Yes, Motorcycles Can Be Way Cheaper Than Cars

Posted by at 30 November 2017, at 23 : 07 PM

Yes, Motorcycles Can Be Way Cheaper Than Cars

If you’ve been thinking of skipping the new car and trying life a little on the wild side with a motorcycle, it’s not uncommon for a war to wage in the head. Weighing the pros vs the cons, hesitating and mulling over every data-point until you’re more confused about whether to buy one or not than when you began. The financial aspect of that decision plays a key role in many minds, but it might soon become clear that the hog might be the much cheaper option in the end.

Get ahead of those upfront costs

Let’s just start by saying that on average, a newly bought motorcycle is almost always going to be less expensive to buy than the equivalent car. And if you browse at and throughout the used market, you tend to get much better savings than you do on used cars. It isn’t all down to the cost of the vehicle itself. When buying a car, the cost of the lessons, theory test, and practical test can sometimes add up to over $900. With a motorcycle, as soon as you pass your CBT, you’re free to ride. It is smart to spend a little of those savings on advanced learning, however.

Save as you go

Another cost that motorcycles easily have cars beat in is their fuel economy. For a $4000 motorcycle, you can get a machine with an MPG of around 60. That’s more than a brand-new Toyota Prius, often worth four times that much when bought new if not more, which has an MPG of around 51. Look at to see the reasons why motorcycle engines tend to be more energy efficient than car engines by design.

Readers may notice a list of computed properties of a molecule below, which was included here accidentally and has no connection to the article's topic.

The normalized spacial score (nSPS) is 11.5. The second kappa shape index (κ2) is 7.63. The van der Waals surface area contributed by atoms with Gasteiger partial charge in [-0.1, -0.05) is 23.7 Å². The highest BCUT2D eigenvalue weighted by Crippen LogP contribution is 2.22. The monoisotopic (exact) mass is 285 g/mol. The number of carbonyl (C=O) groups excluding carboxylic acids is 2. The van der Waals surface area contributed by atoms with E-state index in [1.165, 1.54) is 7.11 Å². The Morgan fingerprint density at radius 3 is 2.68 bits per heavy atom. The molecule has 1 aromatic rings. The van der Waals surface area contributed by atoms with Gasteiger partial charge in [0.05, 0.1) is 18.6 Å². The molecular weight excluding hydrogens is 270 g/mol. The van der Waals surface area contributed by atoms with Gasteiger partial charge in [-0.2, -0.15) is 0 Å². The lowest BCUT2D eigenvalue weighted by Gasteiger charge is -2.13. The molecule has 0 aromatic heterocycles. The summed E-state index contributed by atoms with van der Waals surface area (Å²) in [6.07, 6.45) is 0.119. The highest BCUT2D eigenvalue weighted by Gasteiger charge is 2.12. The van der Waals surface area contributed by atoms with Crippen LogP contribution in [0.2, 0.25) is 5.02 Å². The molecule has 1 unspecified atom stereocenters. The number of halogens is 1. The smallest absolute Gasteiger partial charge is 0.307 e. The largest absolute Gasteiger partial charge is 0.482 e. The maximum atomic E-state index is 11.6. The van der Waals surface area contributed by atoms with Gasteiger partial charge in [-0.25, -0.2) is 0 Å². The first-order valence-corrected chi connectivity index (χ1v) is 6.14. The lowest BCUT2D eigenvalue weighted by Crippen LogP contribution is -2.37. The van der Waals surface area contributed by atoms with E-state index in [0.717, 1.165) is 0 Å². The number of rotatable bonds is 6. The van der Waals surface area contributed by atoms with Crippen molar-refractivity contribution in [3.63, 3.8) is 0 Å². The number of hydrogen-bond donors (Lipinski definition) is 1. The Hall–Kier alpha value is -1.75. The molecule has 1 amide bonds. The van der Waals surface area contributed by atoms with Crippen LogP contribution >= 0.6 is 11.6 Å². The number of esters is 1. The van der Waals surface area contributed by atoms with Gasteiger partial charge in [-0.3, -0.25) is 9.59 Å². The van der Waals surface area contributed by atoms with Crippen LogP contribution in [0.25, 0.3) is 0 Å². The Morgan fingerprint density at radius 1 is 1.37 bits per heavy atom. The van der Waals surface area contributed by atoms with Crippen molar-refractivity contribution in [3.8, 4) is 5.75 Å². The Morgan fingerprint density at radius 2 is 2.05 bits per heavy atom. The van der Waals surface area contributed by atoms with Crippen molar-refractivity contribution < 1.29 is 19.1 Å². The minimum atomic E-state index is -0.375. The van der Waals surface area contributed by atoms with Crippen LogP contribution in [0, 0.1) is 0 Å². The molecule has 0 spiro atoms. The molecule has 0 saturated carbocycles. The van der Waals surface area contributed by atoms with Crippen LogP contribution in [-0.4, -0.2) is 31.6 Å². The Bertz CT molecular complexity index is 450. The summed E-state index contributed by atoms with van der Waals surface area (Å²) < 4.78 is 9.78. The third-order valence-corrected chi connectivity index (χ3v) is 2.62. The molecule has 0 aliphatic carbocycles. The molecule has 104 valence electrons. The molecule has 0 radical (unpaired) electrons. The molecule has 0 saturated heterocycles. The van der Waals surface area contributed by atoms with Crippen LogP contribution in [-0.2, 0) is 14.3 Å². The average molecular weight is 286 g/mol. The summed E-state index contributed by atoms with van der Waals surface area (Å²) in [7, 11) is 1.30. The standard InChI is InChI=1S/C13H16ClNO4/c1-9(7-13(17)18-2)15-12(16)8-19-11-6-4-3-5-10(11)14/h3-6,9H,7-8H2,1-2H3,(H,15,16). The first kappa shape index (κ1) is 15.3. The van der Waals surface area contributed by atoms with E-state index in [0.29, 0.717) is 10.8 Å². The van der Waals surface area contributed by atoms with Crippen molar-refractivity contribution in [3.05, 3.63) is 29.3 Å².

Cheaper to run

What about other recurring, obvious running costs? For maintenance, motorcycle parts also tend to be cheaper than car parts. With auto insurance, you will usually end up paying less because it’s a smaller vehicle that’s worth less money. However, motorcycles are often considered a high-risk item by insurance providers, so that can hike up the costs. details some of the ways you can nudge these costs back down a little if you find them unreasonable.

What about the hidden costs?

There are hidden costs to just about every major purchase in one’s life and motorcycles are no different. For instance, they don’t tend to last as long as cars do if you don’t aim at helping them live a longer life. You might spend more in the long-run replacing old motorcycles than you would if you were replacing cars as you went along, instead. Safety gear is another necessary expenditure, especially if you have helmet laws in your state. But really, you should be willing to fork over some cash for a safer ride, anyway. These are considerable costs, but so long as you take care to keep motorcycles living as long as possible, they shouldn’t outweigh the savings by any stretch.

So, are motorcycles cheaper than cars? The answer is yes and no. If you aren’t smart with your purchases, the services you use, and how you take care of it, then, no, it might not be cheaper. With the tips above, however, that answer flips over to a resounding yes, instead.

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